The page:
This year’s Disney sets reference several classic Disney properties, including Mulan, Aladdin and Sleeping Beauty. A highlight of the sets announced so far is 43207 Ariel’s Underwater Palace, which recreates the lavish castle at the heart of Atlantica. As befitting a set this big Ariel is joined by several sea creatures, her sister Arista and – of course – King Triton himself.
Triton is making his debut here in LEGO form, but while he’s splendidly detailed a whiff of compromise hangs around him. He’s similarly scaled to his daughters – a notable departure from the movies, where he is far bigger than his fellow merfolk.
This is a problem that a few other Disney sets have encountered in the past. 41145 Ariel and the Magical Spell – a 2017 release – uses a mini-doll to depict nefarious sea witch Ursula. However, like Triton her bulky appearance is immediately distinctive, and her mini-doll arguably doesn’t do it justice. What’s especially frustrating is that the Collectible Minifigures (which included a version of Ursula) did do justice to the character design.
More recently, 43201 Isabela’s Magical Door depicted ‘micro-doll’ versions of Mirabel and her sisters – including her famously powerful sister Luisa. While a micro-doll has obvious limitations, it’s disappointing that the LEGO Group hasn’t been able to depict a key character with any real degree of accuracy. Especially since whether we’ll get more Encanto sets is unclear even now.
For the Disney theme’s target audience, all this probably isn’t any kind of dealbreaker – and modern LEGO figures are generally high quality. But it does expose the conspicuous limitations of the ‘standard’ figures the LEGO Group has at its disposal.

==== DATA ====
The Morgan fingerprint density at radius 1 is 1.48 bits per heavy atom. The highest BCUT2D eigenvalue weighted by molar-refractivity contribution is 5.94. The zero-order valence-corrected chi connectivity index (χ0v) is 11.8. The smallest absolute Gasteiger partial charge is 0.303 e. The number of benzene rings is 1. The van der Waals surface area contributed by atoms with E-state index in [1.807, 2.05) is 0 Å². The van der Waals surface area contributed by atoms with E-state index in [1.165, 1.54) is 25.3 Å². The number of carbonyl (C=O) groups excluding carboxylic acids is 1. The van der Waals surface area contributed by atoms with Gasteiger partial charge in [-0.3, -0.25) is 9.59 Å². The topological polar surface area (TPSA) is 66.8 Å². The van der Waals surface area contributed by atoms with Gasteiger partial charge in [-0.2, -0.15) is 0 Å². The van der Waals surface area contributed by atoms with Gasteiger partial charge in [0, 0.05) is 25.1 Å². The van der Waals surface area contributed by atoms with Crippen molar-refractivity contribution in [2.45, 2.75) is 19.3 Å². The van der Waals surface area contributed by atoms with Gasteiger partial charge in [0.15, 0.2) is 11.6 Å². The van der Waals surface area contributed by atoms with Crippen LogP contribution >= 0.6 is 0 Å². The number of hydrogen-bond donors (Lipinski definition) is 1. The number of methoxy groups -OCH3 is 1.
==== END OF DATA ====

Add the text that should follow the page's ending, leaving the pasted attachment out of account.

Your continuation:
The LEGO Group has been able to think outside the box with its main Disney characters. A notable example was 41150 Moana’s Ocean Voyage; this 2017 set used the bigfig template to depict Maui, complete with tattoos on his arms and chest. Sadly Maui remains exclusive to that set, although further sets starring Moana have released since then.
Since princesses (or the princess-adjacent) tend to dominate LEGO Disney sets, some broader compromises are perhaps to be expected. Indeed, compromise is (to its benefit) the lifeblood of LEGO in a broader sense. However, for some time, Disney films have been moving beyond the princess dynamic – and this has resulted in a number of conspicuous absences within this mini-doll-focused theme, for anyone who doesn’t fit a slim, androgynous body type.
Given its key characters usually get along fine with the mini-doll format, we don’t expect any major product revisions within the LEGO Disney theme. But hopefully, we’ll get a broader mix of body shapes in these kinds of sets at some point. If you’re still interested in a LEGO King Triton, you can pick up 43207 Ariel’s Underwater Palace from March 1 this year.